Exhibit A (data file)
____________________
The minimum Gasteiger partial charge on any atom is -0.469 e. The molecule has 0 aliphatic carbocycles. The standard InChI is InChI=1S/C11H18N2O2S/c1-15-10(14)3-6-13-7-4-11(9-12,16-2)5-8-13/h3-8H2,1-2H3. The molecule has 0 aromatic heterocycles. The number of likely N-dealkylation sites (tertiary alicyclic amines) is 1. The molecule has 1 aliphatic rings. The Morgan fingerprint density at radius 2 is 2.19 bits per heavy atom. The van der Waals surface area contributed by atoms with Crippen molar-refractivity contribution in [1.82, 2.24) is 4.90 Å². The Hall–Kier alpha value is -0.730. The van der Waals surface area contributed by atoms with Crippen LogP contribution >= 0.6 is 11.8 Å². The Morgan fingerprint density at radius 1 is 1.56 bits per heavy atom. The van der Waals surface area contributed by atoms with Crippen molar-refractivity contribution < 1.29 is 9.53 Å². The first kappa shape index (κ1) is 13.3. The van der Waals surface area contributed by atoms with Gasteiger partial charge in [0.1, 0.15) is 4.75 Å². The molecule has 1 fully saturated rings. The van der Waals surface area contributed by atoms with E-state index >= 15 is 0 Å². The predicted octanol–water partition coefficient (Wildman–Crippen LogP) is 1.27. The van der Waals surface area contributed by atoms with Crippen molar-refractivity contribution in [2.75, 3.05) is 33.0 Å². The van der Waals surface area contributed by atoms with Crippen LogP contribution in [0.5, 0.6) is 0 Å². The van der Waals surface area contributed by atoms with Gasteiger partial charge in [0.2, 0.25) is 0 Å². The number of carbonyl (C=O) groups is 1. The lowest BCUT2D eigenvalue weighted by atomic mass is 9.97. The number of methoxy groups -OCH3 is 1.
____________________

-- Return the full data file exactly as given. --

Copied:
The minimum Gasteiger partial charge on any atom is -0.469 e. The molecule has 0 aliphatic carbocycles. The standard InChI is InChI=1S/C11H18N2O2S/c1-15-10(14)3-6-13-7-4-11(9-12,16-2)5-8-13/h3-8H2,1-2H3. The molecule has 0 aromatic heterocycles. The number of likely N-dealkylation sites (tertiary alicyclic amines) is 1. The molecule has 1 aliphatic rings. The Morgan fingerprint density at radius 2 is 2.19 bits per heavy atom. The van der Waals surface area contributed by atoms with Crippen molar-refractivity contribution in [1.82, 2.24) is 4.90 Å². The Hall–Kier alpha value is -0.730. The van der Waals surface area contributed by atoms with Crippen LogP contribution >= 0.6 is 11.8 Å². The Morgan fingerprint density at radius 1 is 1.56 bits per heavy atom. The van der Waals surface area contributed by atoms with Crippen molar-refractivity contribution < 1.29 is 9.53 Å². The first kappa shape index (κ1) is 13.3. The van der Waals surface area contributed by atoms with Gasteiger partial charge in [0.1, 0.15) is 4.75 Å². The molecule has 1 fully saturated rings. The van der Waals surface area contributed by atoms with E-state index >= 15 is 0 Å². The predicted octanol–water partition coefficient (Wildman–Crippen LogP) is 1.27. The van der Waals surface area contributed by atoms with Crippen molar-refractivity contribution in [2.75, 3.05) is 33.0 Å². The van der Waals surface area contributed by atoms with Crippen LogP contribution in [0.5, 0.6) is 0 Å². The van der Waals surface area contributed by atoms with Gasteiger partial charge in [0.2, 0.25) is 0 Å². The number of carbonyl (C=O) groups is 1. The lowest BCUT2D eigenvalue weighted by atomic mass is 9.97. The number of methoxy groups -OCH3 is 1.